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XIV. Anatomy, Zoology and Physiology Index
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The seat of the common sense.The Common Sense, is that which judges of things offered to it by the other senses. The ancient speculators have concluded that that part of man which constitutes his judgment is caused by a central organ to which the other five senses refer everything by means of impressibility; and to this centre they have given the name Common Sense. And they say that this Sense is situated in the centre of the head between Sensation and Memory. And this name of Common Sense

p. 126

is given to it solely because it is the common judge of all the other five senses i.e. Seeing, Hearing, Touch, Taste and Smell. This Common Sense is acted upon by means of Sensation which is placed as a medium between it and the senses. Sensation is acted upon by means of the images of things presented to it by the external instruments, that is to say the senses which are the medium between external things and Sensation. In the same way the senses are acted upon by objects. Surrounding things transmit their images to the senses and the senses transfer them to the Sensation. Sensation sends them to the Common Sense, and by it they are stamped upon the memory and are there more or less retained according to the importance or force of the impression. That sense is most rapid in its function which is nearest to the sensitive medium and the eye, being the highest is the chief of the others. Of this then only we will speak, and the others we will leave in order not to make our matter too long. Experience tells us that the eye apprehends ten different natures of things, that is: Light and Darkness, one being the cause of the perception of the nine others, and the other its absence:-- Colour and substance, form and place, distance and nearness, motion and stillness  433 .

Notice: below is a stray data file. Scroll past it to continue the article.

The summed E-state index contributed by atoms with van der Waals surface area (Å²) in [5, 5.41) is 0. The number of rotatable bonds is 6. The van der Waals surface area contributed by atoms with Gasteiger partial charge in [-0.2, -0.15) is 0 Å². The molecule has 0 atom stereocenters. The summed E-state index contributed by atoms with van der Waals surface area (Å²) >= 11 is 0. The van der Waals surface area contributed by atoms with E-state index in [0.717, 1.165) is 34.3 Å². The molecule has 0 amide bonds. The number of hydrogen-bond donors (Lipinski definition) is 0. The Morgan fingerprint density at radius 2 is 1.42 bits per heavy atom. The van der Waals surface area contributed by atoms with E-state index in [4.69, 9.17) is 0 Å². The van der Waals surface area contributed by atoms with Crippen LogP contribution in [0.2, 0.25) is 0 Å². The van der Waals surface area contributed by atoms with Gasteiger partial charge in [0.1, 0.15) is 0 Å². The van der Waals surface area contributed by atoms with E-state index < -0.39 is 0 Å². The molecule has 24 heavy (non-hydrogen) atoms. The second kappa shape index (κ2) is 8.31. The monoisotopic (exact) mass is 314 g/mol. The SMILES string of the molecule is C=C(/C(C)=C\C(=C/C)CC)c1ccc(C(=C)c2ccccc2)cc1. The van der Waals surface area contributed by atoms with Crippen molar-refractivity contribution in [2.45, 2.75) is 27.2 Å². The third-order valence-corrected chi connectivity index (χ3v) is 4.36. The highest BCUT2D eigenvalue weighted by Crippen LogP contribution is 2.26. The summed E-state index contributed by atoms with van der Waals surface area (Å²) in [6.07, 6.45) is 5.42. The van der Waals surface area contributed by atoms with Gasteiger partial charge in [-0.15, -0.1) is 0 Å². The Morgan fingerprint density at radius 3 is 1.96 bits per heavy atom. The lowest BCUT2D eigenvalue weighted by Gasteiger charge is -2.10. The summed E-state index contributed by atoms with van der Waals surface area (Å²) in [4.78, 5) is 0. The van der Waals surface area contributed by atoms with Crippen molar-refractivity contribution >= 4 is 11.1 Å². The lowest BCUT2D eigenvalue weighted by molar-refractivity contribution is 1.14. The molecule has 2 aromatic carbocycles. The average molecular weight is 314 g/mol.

126:433 15: Compare No. 23.

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